Wild Creatures (2015) is a short film inspired by the quote “Hearts are wild creatures, that’s why our ribs are cages”. The film explores the cascade of feelings and emotions of the heart (both positive and negative) that arise from being in love: attraction, addiction, obsession, self-pity, self-destruction. Directed by German filmmaker Rene Zhang (who collaborated heavily with the lead actress Chara Valon on the concepts behind the film), Wild Creatures has no dialogue and is filmed in black and white, relying on the strength of the on-screen performances (particularly from Valon) and the musical score to bring the emotional depth to the film: an artistic decision made to encourage audiences to overlay their own ideas and emotional interpretations onto the audio-visual experience. The score is composed by Julian Kantus, who worked with Zhang on his previous film, Yellow.
With the music playing a very prominent in the film means that Kantus’ music acts very much as the narrator of the film. Divided into three formal “chapters” (covering affection, obsession and their consequences), Zhang uses a number of ideas or icons to aid him with the storytelling: images of a cathedral (linked by Zhang to the equivalent place in the human persona where feelings associated with love are placed…or imprisoned); an “inner child” (perhaps related to the vulnerability of those in love); and temptation (a tool exposing the uglier aspects of love). Kantus’ excellent score, taps into these ideas, associating musical ideas with these elements leading to the creation of what is effectively a tone poem. However, the film itself opens with music not composed by Kantus. Georg Frederick Handel’s well-known composition, “Sarabande” (from his Keyboard Suite In D-minor), makes for a dramatic music opening to the film and reflects the director’s admiration of the works of Stanley Kubrick: a sentiment reinforced by Zhang’s 2001: A Space Odyssey-like alignment of what appears to be the Earth, Moon and the Sun.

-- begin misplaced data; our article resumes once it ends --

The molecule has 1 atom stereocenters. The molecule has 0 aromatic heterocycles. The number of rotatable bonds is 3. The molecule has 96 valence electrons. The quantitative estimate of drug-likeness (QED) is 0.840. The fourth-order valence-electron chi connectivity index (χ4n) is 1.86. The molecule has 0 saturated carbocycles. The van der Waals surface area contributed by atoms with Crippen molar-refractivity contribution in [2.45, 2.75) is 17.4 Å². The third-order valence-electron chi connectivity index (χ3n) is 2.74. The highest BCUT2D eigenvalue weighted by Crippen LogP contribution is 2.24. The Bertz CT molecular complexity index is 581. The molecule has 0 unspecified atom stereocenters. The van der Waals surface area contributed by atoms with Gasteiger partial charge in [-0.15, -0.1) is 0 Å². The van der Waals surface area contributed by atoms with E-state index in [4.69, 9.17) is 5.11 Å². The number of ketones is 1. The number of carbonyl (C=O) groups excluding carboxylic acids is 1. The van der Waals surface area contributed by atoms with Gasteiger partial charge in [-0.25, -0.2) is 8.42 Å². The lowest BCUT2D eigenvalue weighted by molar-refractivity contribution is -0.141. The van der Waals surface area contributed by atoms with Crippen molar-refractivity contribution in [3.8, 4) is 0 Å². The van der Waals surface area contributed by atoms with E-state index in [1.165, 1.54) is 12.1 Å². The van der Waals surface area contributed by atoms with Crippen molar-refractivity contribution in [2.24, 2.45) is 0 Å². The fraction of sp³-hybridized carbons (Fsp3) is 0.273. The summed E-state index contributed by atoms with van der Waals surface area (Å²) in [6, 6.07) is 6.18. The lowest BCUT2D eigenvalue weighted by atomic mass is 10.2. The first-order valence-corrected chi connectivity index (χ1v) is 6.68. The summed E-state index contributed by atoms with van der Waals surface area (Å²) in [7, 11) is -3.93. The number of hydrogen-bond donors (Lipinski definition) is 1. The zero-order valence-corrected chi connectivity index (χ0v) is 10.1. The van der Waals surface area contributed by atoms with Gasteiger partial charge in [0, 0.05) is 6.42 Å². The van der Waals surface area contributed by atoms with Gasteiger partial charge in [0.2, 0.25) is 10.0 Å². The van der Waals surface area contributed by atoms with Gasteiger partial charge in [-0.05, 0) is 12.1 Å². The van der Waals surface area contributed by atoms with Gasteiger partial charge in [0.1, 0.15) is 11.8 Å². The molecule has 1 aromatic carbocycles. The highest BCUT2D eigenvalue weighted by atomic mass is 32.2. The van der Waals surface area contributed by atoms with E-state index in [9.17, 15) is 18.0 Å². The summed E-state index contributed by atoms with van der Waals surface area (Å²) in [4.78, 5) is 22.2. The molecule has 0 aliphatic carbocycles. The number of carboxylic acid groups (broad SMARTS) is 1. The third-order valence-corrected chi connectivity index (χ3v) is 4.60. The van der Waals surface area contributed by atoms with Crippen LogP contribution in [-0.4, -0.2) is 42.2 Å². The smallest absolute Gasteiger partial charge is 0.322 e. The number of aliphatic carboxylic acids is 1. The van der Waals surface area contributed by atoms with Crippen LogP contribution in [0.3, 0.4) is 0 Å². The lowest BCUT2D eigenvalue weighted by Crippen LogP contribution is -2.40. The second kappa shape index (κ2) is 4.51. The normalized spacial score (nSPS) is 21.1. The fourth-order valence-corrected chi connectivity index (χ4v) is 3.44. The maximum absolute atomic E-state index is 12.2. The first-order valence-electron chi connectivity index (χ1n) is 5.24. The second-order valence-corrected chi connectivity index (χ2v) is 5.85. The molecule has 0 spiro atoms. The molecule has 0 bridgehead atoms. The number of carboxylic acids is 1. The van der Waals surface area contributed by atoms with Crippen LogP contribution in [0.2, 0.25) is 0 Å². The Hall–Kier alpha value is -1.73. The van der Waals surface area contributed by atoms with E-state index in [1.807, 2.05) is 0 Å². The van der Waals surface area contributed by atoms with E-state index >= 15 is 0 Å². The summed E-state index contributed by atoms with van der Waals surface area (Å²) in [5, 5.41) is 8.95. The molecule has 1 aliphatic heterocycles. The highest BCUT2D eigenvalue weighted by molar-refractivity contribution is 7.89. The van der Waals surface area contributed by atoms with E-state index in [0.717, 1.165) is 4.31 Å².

Kantus’ score proper begins with the opening album track, “The Woods”, and its propelling synth rhythms. Piano then joins the beat and slowly evolves into a repeating theme that will become a prominent feature of the score. It’s immediately memorable, reminding me somewhat of the memorable themes written by the likes of Ludovico Einaudi, and Kantus applies some subtle variations to the melody (in terms of form and forcefulness) over the course of the following three minutes. Meanwhile, Zhang shows us the majority of the set-piece imagery from the film: an image of a person whose face is obscured by a sheer head-covering with an apparently-ruined cathedral behind, a woman dressed in black (Valon) on her knees in a small wood clearing and a child surrounded by a black nothingness alongside the woman dressed in black; all images that will recur throughout the film. And it’s the music that acts as a glue, binding together these varied and unfamiliar images, giving the audience a chance to become accustomed to the world being created. But then this theme is pulled away, to be replaced by a series of soundscape washes of female vocals and strings (“Dream On” and “Addiction”). Harsh chords on electric guitar then play as a man appears to the woman kneeling in the woods, cigarette in his hand. We see the reaction of the other scenes (i.e., head-covered figure, the “inner child” in the dark void) and these images, together with the ominous tone of the guitar, all suggests that all is not right with the appearance of this man. Image, performance and music all work together effectively and I came away with the notion that this man was in some way seducing the woman but it’s not clear, at this point, whether this is a good thing or not. But, the crying of the “inner child” character, the appearance of ravens pecking at an unseen target and the gathering of storm clouds don’t bode well for a good resolution. There’s a corresponding darkening in the tone of the music too, with the appearance of sustained low string chords, increasing in intensity, adding to the menace.